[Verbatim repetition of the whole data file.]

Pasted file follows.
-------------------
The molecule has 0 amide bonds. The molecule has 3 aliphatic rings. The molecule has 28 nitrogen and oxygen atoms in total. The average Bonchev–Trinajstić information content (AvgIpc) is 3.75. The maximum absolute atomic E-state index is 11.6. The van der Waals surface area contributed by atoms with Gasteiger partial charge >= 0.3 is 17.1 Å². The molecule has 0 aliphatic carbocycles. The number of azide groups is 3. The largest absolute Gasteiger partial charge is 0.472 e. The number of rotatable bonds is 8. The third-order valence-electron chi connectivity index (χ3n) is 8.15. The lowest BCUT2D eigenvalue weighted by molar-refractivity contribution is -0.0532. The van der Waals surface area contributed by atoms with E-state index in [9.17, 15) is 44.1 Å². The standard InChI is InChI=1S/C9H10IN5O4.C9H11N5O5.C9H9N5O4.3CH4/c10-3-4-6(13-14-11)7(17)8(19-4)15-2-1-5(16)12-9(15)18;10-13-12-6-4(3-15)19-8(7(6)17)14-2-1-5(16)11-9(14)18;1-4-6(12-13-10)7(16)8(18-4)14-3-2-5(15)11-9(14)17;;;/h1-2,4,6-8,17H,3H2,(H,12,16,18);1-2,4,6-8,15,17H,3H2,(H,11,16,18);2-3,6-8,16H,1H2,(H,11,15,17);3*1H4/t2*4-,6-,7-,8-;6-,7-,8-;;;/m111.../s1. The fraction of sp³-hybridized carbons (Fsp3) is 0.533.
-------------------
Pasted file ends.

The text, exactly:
The molecule has 0 amide bonds. The molecule has 3 aliphatic rings. The molecule has 28 nitrogen and oxygen atoms in total. The average Bonchev–Trinajstić information content (AvgIpc) is 3.75. The maximum absolute atomic E-state index is 11.6. The van der Waals surface area contributed by atoms with Gasteiger partial charge >= 0.3 is 17.1 Å². The molecule has 0 aliphatic carbocycles. The number of azide groups is 3. The largest absolute Gasteiger partial charge is 0.472 e. The number of rotatable bonds is 8. The third-order valence-electron chi connectivity index (χ3n) is 8.15. The lowest BCUT2D eigenvalue weighted by molar-refractivity contribution is -0.0532. The van der Waals surface area contributed by atoms with E-state index in [9.17, 15) is 44.1 Å². The standard InChI is InChI=1S/C9H10IN5O4.C9H11N5O5.C9H9N5O4.3CH4/c10-3-4-6(13-14-11)7(17)8(19-4)15-2-1-5(16)12-9(15)18;10-13-12-6-4(3-15)19-8(7(6)17)14-2-1-5(16)11-9(14)18;1-4-6(12-13-10)7(16)8(18-4)14-3-2-5(15)11-9(14)17;;;/h1-2,4,6-8,17H,3H2,(H,12,16,18);1-2,4,6-8,15,17H,3H2,(H,11,16,18);2-3,6-8,16H,1H2,(H,11,15,17);3*1H4/t2*4-,6-,7-,8-;6-,7-,8-;;;/m111.../s1. The fraction of sp³-hybridized carbons (Fsp3) is 0.533.